Khan was seized by unidentified gunmen in the lawless North Waziristan tribal region bordering Afghanistan on December 5. Some of Khan’s journalist colleagues believe he was taken by the authorities after contradicting the government version of a report on the killing of an al-Qaeda commander.
“We call on President Pervez Musharraf to clarify Hayatullah Khan’s status. The government has not been forthcoming about his case. Indeed, it has issued conflicting statements, adding to the agony of his family and friends,” said CPJ Executive Director Ann Cooper. “If Khan is being held by the government or groups connected to the government, President Musharraf must say so. If he is not, the president should press for a full investigation into his fate,” Cooper said.
Inquiries to authorities by Khan’s relatives, local journalist associations, CPJ, and other international groups have met with silence or misleading information from officials.
Khan, who worked for the Urdu-language daily Ausaf and the European Pressphoto Agency, has received numerous threats from Pakistani security forces, Taliban members, and local tribesmen because of his reporting, CPJ research shows.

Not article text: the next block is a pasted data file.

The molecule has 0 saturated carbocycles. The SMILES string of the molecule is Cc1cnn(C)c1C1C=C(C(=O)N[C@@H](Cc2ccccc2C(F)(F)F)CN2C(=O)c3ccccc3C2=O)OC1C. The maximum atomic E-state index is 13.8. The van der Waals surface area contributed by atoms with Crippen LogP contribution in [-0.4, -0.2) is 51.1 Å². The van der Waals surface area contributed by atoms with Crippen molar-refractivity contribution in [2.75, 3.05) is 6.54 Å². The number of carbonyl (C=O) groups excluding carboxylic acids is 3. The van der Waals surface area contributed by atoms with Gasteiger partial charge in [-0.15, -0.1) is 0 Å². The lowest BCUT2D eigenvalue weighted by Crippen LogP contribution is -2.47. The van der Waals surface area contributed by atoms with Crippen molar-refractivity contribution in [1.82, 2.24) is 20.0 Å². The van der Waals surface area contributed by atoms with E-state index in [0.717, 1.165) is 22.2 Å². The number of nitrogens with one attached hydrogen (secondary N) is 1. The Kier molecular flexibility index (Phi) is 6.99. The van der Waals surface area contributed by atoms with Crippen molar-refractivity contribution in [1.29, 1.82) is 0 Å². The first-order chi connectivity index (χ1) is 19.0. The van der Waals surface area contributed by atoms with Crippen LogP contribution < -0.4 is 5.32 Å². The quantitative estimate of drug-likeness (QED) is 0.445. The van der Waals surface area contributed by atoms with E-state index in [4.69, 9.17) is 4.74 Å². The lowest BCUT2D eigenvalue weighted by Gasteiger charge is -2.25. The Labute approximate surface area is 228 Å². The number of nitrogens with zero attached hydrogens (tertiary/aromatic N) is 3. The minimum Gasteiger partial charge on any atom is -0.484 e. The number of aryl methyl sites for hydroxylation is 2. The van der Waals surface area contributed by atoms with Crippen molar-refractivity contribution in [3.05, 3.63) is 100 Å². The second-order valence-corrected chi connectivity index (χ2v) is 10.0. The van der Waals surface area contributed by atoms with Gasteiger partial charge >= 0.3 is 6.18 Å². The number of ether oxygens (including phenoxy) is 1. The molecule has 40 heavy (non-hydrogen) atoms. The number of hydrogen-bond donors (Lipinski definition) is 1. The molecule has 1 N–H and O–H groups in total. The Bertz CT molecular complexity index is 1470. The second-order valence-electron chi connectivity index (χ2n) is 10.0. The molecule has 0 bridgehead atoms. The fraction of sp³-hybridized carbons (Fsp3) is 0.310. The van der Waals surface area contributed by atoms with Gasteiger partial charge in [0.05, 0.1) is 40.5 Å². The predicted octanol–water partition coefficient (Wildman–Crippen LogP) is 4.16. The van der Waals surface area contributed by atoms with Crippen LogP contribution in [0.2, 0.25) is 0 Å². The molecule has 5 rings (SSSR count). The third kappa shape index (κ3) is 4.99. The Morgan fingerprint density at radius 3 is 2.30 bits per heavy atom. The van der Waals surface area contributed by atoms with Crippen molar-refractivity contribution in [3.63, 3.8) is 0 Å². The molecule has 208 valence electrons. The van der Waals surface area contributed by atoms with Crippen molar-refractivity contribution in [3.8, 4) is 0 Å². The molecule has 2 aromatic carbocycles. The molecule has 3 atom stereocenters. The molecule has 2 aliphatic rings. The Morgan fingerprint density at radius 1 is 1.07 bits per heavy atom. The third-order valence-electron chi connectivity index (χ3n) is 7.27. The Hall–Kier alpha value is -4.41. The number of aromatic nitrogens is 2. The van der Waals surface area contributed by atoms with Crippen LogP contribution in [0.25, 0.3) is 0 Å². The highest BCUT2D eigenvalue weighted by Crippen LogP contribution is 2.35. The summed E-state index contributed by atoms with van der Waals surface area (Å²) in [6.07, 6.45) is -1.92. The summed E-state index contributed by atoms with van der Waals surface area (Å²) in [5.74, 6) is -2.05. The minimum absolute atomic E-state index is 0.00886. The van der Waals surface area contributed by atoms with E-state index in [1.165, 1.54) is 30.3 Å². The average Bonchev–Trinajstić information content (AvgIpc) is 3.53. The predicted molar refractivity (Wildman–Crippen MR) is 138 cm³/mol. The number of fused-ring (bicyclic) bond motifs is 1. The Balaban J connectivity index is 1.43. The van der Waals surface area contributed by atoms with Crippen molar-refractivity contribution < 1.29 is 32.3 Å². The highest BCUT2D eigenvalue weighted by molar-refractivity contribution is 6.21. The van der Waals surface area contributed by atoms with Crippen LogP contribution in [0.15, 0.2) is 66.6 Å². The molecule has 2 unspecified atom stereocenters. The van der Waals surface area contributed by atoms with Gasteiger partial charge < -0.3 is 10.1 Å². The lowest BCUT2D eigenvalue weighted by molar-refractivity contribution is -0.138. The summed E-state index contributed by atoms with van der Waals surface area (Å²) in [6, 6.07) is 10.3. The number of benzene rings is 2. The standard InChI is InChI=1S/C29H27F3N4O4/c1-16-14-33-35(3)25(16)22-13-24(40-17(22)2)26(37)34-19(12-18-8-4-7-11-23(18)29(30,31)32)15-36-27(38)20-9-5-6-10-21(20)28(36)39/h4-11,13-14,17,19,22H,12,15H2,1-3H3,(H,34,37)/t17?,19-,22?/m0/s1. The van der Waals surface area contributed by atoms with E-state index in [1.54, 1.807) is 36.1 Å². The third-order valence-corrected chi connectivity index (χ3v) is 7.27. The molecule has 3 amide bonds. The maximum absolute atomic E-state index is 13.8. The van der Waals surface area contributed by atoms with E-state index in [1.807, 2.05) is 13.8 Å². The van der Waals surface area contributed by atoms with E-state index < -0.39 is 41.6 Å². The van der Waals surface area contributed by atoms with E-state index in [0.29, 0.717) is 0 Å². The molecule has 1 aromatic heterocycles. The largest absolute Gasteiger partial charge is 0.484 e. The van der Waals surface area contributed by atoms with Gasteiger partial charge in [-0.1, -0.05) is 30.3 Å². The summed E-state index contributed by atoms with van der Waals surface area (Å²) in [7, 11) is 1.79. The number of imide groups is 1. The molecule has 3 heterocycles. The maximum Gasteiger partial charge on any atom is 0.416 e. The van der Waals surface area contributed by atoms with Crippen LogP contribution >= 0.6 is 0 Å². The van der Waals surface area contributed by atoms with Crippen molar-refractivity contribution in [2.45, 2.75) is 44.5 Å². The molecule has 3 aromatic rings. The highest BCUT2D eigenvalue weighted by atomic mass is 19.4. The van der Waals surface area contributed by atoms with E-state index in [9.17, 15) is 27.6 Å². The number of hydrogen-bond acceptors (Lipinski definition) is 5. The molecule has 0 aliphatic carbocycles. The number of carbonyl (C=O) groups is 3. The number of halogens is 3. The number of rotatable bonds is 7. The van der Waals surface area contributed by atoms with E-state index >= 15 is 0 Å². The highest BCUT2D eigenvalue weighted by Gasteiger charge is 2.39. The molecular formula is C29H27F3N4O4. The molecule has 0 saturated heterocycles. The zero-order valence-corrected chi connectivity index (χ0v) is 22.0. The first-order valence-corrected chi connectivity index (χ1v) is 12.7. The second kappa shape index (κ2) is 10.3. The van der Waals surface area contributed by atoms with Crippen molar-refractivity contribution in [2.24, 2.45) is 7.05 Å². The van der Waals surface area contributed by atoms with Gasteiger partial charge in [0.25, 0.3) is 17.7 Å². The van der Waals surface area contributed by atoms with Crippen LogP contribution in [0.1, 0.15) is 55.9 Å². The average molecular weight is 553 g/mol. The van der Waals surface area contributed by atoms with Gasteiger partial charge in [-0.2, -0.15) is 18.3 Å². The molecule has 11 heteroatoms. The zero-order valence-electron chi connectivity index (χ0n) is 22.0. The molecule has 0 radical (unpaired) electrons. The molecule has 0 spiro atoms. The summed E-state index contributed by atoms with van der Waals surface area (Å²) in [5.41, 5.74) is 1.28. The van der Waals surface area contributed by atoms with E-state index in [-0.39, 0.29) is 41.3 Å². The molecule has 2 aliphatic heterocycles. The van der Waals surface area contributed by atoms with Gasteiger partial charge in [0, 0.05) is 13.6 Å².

One of Khan’s journalist colleagues told CPJ that Khan had told his mother that the Pakistani government was threatening him. He had been told to leave journalism or the region, or accept a government job there. In Pakistan, journalists’ cooperation is sometimes “bought” by offering them government positions rather than have them continue to report news critical of the authorities.
Other colleagues in contact with CPJ have speculated that Khan is being held by either Taliban militants along the Pakistan-Afghanistan border, tribal groups, or Pakistan’s Inter-Services Intelligence agency. Others accuse the government of spreading disinformation that he is in hiding with either U.S. military forces in neighboring Afghanistan or the Taliban operating in the border area.
Khan was abducted after he had reported on an explosion in the town of Haisori in North Waziristan on December 1. His story contradicted official accounts claiming that a senior al-Qaeda commander, Abu Hamza Rabia, died after munitions exploded inside a house. Khan quoted local tribesmen as saying the house was hit by an air-launched missile. He photographed fragments of the missile for the European Pressphoto Agency. International media identified it as a Hellfire missile fired from a U.S. drone.
Khan’s case is not unique. Security conditions for journalists working in Pakistan’s tribal regions have deteriorated since the U.S.-led invasion of Afghanistan in 2001 ousted the Taliban government and forced its supporters across the border. Few journalists remain in Waziristan after attacks and threats from security forces and militants forced many to flee.
Khan joins 23 other journalists on CPJ’s missing list dating back to 1982. To read the list go to Journalists Missing.